What to look for in a trail shoe: part one

The first of a two-part series on what to consider when buying a trail running shoe

October 16th, 2019 by | Posted in Trail Running | Tags: , , , ,

Trail running is pretty simple. Find some dirt, and go run. But these days, all the new shoes hitting the market can make things a bit confusing. Transitioning to the trails means additional consideration for your feet and the outdoors. First, we look at the three Cs of a trail running shoe.

RELATED: Trail tested: The Saucony Mad River

Comfort and fit

It may seem obvious, but before getting too technical, comfort remains the most important aspect of any shoe you wear. If it’s not comfortable in the store, it won’t be comfortable for hours on the trails. A shoe that fits well will work for your specific biomechanics such as arch shape, foot length and width, foot volume, and toe sizes. Also, just because your favourite shoe in last year’s model fit you perfectly, does not mean it will do so forever.

Conditions

Something that trail runners need to account for are the conditions of the terrain. Most people don’t have a trail shoe for every kind of condition, so pick something that suits the conditions of your favourite trails. For example, if you live in a wet and muddy environment, look for a shoe that has lugs you can trust over slippery terrain. If you life somewhere with a lot of ice, choose a shoe to slip spikes over, or one you can screw spikes in and out of. If your trails are dry and dusty, it’s best to buy a shoe without aggressive grip.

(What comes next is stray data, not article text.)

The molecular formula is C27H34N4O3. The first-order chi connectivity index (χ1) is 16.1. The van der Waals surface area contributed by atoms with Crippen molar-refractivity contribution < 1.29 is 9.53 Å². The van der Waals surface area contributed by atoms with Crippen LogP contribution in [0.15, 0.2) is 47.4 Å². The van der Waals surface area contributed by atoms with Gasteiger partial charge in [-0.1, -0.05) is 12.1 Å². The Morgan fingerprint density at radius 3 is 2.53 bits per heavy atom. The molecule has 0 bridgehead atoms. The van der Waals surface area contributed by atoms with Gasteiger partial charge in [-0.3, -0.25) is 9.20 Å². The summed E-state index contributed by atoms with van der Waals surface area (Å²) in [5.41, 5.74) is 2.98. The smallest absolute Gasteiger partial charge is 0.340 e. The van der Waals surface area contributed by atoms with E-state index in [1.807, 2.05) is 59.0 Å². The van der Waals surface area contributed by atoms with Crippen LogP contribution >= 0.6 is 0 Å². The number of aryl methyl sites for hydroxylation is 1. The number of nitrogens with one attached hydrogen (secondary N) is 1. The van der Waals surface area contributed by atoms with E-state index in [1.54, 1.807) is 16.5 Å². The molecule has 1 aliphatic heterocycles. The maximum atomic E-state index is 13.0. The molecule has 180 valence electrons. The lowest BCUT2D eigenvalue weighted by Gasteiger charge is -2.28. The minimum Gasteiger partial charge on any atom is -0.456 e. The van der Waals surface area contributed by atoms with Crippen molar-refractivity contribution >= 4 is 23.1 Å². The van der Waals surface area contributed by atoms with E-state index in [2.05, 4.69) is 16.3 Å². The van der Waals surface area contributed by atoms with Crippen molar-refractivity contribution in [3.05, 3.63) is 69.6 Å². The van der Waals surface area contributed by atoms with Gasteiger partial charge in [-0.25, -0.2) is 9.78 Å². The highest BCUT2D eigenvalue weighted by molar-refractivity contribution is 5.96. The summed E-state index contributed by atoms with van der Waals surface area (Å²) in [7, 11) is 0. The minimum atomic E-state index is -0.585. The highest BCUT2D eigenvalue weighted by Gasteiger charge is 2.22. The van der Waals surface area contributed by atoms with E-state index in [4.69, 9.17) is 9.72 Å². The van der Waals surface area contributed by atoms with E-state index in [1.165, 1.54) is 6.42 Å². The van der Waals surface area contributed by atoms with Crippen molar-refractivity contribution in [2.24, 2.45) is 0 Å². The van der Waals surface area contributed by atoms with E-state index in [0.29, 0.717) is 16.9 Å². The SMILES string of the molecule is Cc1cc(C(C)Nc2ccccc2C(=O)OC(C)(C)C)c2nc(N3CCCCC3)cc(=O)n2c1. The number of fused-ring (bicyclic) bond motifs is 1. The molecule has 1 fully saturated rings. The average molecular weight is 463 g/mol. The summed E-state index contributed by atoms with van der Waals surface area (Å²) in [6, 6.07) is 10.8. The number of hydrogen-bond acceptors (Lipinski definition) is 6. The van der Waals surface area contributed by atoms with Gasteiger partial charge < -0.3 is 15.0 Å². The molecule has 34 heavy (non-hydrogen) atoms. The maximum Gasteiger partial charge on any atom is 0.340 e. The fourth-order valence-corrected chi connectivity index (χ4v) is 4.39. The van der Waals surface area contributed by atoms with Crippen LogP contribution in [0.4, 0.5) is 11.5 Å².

Cushion

Cushion often depends on your distance of choice. The further you go, the happier your feet will be with some cushion. However, cushion can also affect the agility of the shoe. Sometimes trail runners dislike too much cushion, as they feel far from the roots and rocks on their feet. Cushion is all about personal preference, and you may need to rule out what you don’t like to determine what you love.

The Salomon S/Lab Ultra 2. Photo: Salomon

The best of both cushion and flexibility can co-exist. For example, the Salomon S/Lab Ultra 2 offers cushion in both the forefoot and bottom unit without sacrificing flexible fit and comfort for long days on technical terrain. It also uses durable construction to protect the feet and longevity of the shoe, while still weighing only 285g.

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